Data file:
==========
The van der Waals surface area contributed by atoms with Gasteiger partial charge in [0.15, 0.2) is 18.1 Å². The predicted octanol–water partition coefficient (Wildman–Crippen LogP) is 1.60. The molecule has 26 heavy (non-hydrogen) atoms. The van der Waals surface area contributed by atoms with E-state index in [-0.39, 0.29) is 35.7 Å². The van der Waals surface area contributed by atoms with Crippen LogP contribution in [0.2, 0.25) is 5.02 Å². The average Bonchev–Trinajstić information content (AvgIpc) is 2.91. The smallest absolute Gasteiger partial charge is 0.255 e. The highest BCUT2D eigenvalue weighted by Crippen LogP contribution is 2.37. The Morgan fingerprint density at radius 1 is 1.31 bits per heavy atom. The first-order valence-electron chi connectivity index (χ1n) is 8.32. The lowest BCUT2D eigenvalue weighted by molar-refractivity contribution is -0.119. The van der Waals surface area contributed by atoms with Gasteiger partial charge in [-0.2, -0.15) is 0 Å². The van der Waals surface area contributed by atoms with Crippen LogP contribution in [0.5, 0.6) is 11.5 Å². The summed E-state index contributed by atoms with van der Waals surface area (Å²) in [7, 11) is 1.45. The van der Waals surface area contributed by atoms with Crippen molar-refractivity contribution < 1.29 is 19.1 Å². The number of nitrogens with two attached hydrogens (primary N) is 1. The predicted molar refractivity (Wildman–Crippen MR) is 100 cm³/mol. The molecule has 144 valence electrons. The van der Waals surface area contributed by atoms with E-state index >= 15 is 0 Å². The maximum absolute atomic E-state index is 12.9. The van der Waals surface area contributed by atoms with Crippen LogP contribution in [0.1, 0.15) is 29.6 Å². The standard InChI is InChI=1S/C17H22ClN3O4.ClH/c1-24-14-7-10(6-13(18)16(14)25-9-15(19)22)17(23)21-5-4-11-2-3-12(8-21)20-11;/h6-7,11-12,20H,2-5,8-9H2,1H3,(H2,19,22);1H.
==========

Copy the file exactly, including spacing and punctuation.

The van der Waals surface area contributed by atoms with Gasteiger partial charge in [0.15, 0.2) is 18.1 Å². The predicted octanol–water partition coefficient (Wildman–Crippen LogP) is 1.60. The molecule has 26 heavy (non-hydrogen) atoms. The van der Waals surface area contributed by atoms with E-state index in [-0.39, 0.29) is 35.7 Å². The van der Waals surface area contributed by atoms with Crippen LogP contribution in [0.2, 0.25) is 5.02 Å². The average Bonchev–Trinajstić information content (AvgIpc) is 2.91. The smallest absolute Gasteiger partial charge is 0.255 e. The highest BCUT2D eigenvalue weighted by Crippen LogP contribution is 2.37. The Morgan fingerprint density at radius 1 is 1.31 bits per heavy atom. The first-order valence-electron chi connectivity index (χ1n) is 8.32. The lowest BCUT2D eigenvalue weighted by molar-refractivity contribution is -0.119. The van der Waals surface area contributed by atoms with Gasteiger partial charge in [-0.2, -0.15) is 0 Å². The van der Waals surface area contributed by atoms with Crippen LogP contribution in [0.5, 0.6) is 11.5 Å². The summed E-state index contributed by atoms with van der Waals surface area (Å²) in [7, 11) is 1.45. The van der Waals surface area contributed by atoms with Crippen molar-refractivity contribution < 1.29 is 19.1 Å². The number of nitrogens with two attached hydrogens (primary N) is 1. The predicted molar refractivity (Wildman–Crippen MR) is 100 cm³/mol. The molecule has 144 valence electrons. The van der Waals surface area contributed by atoms with E-state index >= 15 is 0 Å². The maximum absolute atomic E-state index is 12.9. The van der Waals surface area contributed by atoms with Crippen LogP contribution in [0.1, 0.15) is 29.6 Å². The standard InChI is InChI=1S/C17H22ClN3O4.ClH/c1-24-14-7-10(6-13(18)16(14)25-9-15(19)22)17(23)21-5-4-11-2-3-12(8-21)20-11;/h6-7,11-12,20H,2-5,8-9H2,1H3,(H2,19,22);1H.